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Bitter Sweets Paperback – 3 Aug 2007


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Product details

  • Paperback: 368 pages
  • Publisher: Pan (3 Aug. 2007)
  • Language: English
  • ISBN-10: 0330443631
  • ISBN-13: 978-0330443630
  • Product Dimensions: 13 x 2.3 x 19.7 cm
  • Average Customer Review: 4.0 out of 5 stars  See all reviews (20 customer reviews)
  • Amazon Bestsellers Rank: 555,259 in Books (See Top 100 in Books)

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Product Description

Review

It is a richly-charactered story about lies and the damage they can cause within families. --First Post

From the Publisher

Shortlisted for The Orange Award for New Writers 2007
--This text refers to an out of print or unavailable edition of this title.

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Customer Reviews

4.0 out of 5 stars

Most Helpful Customer Reviews

4 of 4 people found the following review helpful By V. Clawson on 20 July 2009
Format: Paperback
This book was a superb read and beautifully written. I loved the constant theme of truth and lies that kept reoccuring, and it was one of those books that as the cliche goes I literally could not put down, as I always wanted to find out what was going to happen to the characters next. At times I smiled, cringed and cried forseeing the fates of situations, and felt truely involved in the family the book is centred on by the time I finished reading. I will definately be buying further books written by this author!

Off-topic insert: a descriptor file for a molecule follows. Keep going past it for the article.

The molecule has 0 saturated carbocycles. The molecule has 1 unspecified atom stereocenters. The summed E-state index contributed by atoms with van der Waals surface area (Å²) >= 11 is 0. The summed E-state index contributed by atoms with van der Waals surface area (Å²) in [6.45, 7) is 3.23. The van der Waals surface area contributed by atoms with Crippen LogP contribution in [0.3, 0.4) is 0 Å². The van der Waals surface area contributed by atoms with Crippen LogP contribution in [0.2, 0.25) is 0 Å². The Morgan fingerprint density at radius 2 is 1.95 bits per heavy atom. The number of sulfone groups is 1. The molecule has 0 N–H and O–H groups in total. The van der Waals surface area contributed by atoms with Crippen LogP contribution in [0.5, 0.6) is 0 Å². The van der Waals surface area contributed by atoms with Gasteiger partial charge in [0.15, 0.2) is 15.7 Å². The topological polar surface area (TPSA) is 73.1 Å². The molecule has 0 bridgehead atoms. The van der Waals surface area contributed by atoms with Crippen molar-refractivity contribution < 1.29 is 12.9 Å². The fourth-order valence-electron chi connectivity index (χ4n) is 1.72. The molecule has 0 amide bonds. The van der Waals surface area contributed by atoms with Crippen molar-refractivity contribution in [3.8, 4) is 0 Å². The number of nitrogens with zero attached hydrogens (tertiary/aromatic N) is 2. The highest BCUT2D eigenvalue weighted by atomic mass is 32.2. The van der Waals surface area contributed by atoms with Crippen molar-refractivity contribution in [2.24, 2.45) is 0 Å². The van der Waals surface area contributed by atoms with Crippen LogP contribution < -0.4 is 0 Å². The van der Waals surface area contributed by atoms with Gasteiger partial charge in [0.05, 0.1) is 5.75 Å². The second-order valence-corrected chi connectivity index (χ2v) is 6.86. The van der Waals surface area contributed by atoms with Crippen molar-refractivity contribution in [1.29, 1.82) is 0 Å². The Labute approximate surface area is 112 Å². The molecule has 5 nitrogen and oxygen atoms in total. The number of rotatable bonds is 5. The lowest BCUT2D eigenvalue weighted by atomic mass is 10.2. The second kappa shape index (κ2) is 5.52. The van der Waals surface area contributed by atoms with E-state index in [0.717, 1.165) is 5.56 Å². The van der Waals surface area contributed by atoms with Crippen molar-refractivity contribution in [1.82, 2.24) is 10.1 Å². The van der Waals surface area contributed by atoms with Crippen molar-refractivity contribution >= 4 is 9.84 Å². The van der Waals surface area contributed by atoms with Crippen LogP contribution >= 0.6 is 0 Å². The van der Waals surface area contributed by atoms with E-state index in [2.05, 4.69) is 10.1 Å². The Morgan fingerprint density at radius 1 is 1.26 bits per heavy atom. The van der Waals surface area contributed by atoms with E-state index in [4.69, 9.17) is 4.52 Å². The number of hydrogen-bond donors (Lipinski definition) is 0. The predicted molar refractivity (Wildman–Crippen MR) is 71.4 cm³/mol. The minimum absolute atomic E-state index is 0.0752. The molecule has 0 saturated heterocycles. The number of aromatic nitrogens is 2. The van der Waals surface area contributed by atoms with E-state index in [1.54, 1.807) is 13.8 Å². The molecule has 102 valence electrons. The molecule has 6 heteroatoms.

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2 of 2 people found the following review helpful By Maggie Stewart on 4 Mar. 2009
Format: Paperback
This book held me enthralled from right from the get go. I couldn't have enjoyed more how thirteen-year-old Henna's father, a shopkeeper from the Bengal, tricked the Karim family into believe his daughter was elegant and refined, when actually she couldn't read and all she wanted to do was watch Bollywood movies as she dreamed of being a Bollywood star herself someday.

After the wedding, when Rashid, who calls himself Ricky, Karim notices his new bride is reading a book upside down, he realizes how he's been tricked, but he is too proud to tell anyone. They have a daughter, Shona and in college she meets Parvaz Khan, a young man not from the kind of family good enough for Henna, so the young couple elope to England.

At Charles de Gaulle airport in Paris, when he is 42 Ricky-Rashid meets Verity "Veetie" Truman and it's love at first sight. He beds her and shortly after weds her. But wait, he's already married! So this begins his double life. He's Ricky, married to Veetie in England, Rashid, married to Henna when he's home in Bangladesh. Fortunately for Ricky-Rashid Karim, business keeps him in England most of the time.

Ricky and Veetie have a child, a girl. Ricky's daughter has a couple boys. One of the boys falls for Ricky's girl. Wow! I won't tell you anymore other than to say that this debut novel is a wallapalooza of a book, just a fascinating read. I loved the characters, couldn't lose my affection for them, thought about them for a long time after I finished reading. This is just a wonderful book.
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2 of 2 people found the following review helpful By Julia Flyte TOP 50 REVIEWER on 12 April 2008
Format: Paperback
This lighthearted multi-generational saga is a hard book to summarise. It tears along at an enormous pace and is both entertaining and enjoyable to read, although ultimately it doesn't amount to much.